However, this is once again a point I consider to be one that simply doesn't hold up. This is a situation that has been faced by governments of all colours since the Human Rights Convention was ratified and officially came into force in 1953 and ,therefore, due to this I find it highly unlikely that governments haven't planned for these situations and have a solution to prevent them from arising. Even so, this argument is one that can't really be made now with any credibility as its more a question of the implementation of the new legislation by the judiciary rather than a question of the text of the bill presented by the executive.
Now we move on to the third and final major chapter that is significant to the bill "Counter-terrorism powers". This is the point at which the bill includes one of its 2 clauses that deal with borders, however, it does also deal with the hospital treatment of suspects and "Retention of biometric data" amongst other issues and this again, I see no major problems with this area of the bill, it clearly and concisely amends existing legislation and gives clarification about timeframes regarding evidence gathering and questioning whilst a suspect is in hospital. This if anything shows that the government in all occasions is attempting to ensure that policing bodies abide by article 6 of the convention on human rights the "right to a fair trial".
However, in many ways, my analysis of this bill is irrelevant because politically I'm a nobody. Those members of parliament on committees, specialist advisers appointed to aid committees and those from whom they take evidence are not anybody. They are individuals who are tasked with scrutinising policy who have access to call upon experts from across the nation to ensure the legislation abides by our laws and will work in the systems of the United Kingdom; so when the Joint Select Committee published a report stating it has “serious concerns” with the proposed bill it should concern us all and force us all to re-evaluate our stances on this bill.
In there report the Select Committee raise a number of concerns regarding vast areas of the bill including clauses 1 to 17 as well as the prevent strategy and schedule 3 on border security. Unsurprisingly to me, in regard to clause 1 “Expressions of support for a proscribed organisation” the committee raises the concern that “There is a careful balance to be struck to ensure that valid freedom of expression is not unintentionally caught by new offences. In that regard it is important to recall that even speech that offends, shocks or disturbs, is still protected. The clause as currently drafted potentially catches a vast spectrum of conduct. An offence must be clearly defined in law and formulated with sufficient precision to enable a citizen to foresee the consequences which a given course of conduct may entail.” and goes on to say “here is a very clear risk that this provision would catch speech that is neither necessary nor proportionate to criminalise - such as valid debates about proscription and de-proscription of organisations. For these reasons, we consider that this clause violates Article 10 of the ECHR. We therefore recommend that clause 1, at a minimum, is amended to clarify what expressions of support would or would not be caught by this offence and to ensure that the offence does not risk criminalising unintended debates that it would not be proportionate or necessary to curtail.’’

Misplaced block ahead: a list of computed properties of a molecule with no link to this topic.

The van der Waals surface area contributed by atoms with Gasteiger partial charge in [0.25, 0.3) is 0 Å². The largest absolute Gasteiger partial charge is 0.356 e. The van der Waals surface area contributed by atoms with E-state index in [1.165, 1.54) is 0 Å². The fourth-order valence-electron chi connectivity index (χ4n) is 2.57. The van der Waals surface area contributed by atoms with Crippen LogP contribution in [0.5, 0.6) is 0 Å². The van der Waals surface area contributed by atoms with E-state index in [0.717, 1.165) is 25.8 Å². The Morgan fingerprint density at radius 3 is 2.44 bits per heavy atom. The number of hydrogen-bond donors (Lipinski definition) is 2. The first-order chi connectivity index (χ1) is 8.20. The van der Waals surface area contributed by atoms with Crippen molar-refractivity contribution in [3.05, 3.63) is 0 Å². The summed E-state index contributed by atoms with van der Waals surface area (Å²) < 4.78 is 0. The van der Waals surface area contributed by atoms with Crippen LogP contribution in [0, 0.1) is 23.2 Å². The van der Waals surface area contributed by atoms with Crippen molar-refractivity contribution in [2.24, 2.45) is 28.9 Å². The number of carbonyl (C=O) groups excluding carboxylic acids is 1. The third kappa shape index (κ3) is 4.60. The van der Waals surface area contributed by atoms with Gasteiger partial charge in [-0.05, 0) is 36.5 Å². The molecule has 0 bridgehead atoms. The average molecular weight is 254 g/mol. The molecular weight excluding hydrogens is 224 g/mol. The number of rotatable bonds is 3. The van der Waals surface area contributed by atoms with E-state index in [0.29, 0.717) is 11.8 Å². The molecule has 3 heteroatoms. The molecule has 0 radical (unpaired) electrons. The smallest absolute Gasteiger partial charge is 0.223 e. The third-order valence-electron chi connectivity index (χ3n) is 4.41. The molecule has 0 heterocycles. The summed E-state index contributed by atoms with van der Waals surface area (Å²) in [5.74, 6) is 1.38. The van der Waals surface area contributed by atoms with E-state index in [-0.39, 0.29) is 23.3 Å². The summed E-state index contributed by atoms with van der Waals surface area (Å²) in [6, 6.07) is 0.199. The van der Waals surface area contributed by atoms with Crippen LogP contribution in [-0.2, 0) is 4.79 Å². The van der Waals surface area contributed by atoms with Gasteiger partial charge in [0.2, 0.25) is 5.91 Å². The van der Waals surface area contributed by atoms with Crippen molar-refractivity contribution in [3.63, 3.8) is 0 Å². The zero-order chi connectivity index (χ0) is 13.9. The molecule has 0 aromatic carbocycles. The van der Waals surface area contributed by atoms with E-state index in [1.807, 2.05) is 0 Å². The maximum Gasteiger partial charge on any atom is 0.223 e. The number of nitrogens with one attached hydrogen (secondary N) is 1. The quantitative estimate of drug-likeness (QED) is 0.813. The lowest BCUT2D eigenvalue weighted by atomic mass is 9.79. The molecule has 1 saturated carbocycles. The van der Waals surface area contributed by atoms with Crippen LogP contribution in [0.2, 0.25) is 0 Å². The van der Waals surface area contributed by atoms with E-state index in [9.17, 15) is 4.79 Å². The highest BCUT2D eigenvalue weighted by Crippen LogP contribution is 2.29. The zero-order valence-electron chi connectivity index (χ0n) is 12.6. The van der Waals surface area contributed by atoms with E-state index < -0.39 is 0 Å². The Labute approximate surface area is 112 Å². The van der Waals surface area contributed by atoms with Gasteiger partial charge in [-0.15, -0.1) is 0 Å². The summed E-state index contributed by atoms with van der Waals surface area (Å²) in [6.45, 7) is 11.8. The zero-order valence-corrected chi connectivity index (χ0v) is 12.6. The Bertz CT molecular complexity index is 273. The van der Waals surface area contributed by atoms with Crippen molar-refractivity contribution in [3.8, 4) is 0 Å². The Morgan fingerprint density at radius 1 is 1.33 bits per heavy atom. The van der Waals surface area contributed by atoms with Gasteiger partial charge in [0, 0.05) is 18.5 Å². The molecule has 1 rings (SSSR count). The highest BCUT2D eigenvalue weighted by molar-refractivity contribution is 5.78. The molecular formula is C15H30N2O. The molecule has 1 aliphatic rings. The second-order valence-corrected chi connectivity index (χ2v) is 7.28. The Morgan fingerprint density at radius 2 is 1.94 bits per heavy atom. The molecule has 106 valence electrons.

Whilst I said earlier that any freedom of expression argument posed in regard to clause 1 could be countered using section 10 part 2 of the convention on human rights it remains an argument that shouldn’t be ignored. It’s important that this argument it not only speaks to the heart of what it means to live in a democracy but it also sets the tone for how the nation intends to combat terrorism but also radicalisation. Are we going to confront these ideas and criticise them in conversation or debate or are we going to restrict the ability of individuals terrorist or radical beliefs?
Other concerns of note raised by the committee would be those related to clause 3 of the “Counter-Terrorism and Border Security Bill” that deals with the viewing of material online. The committee claims that “This clause may capture academic and journalistic research as well as those with inquisitive or even foolish minds. The viewing of material without any associated intentional or reckless harm is, in our view, an unjustified interference with the right to receive information protected by Article 10. We think that, unless amended, this implementation of this clause would clearly risk breaching Article 10 of the ECHR and unjustly criminalising the conduct of those with no links to terrorism”.They further go on to explain that the committee recommends that the offence is narrowed so that “it only captures those viewing this material with terrorist intent and that the defence of reasonable excuse is clarified as to what constitutes legitimate activity and that this is set out on the face of the Bill.”.
This small sample of two concerns leveled at the bill by the committee is representative of style of criticism they continue to level throughout there report, they raise risks about the bill potentially leading to the violation of the rights of individuals who have neither been charged or convicted and powers that are defined to widely in their view. It is for theses reasons that I will be highly surprised should this bill pass through the house without significant amendment.
Article by Jamie Fisher. Jamie is student at The University of Salford.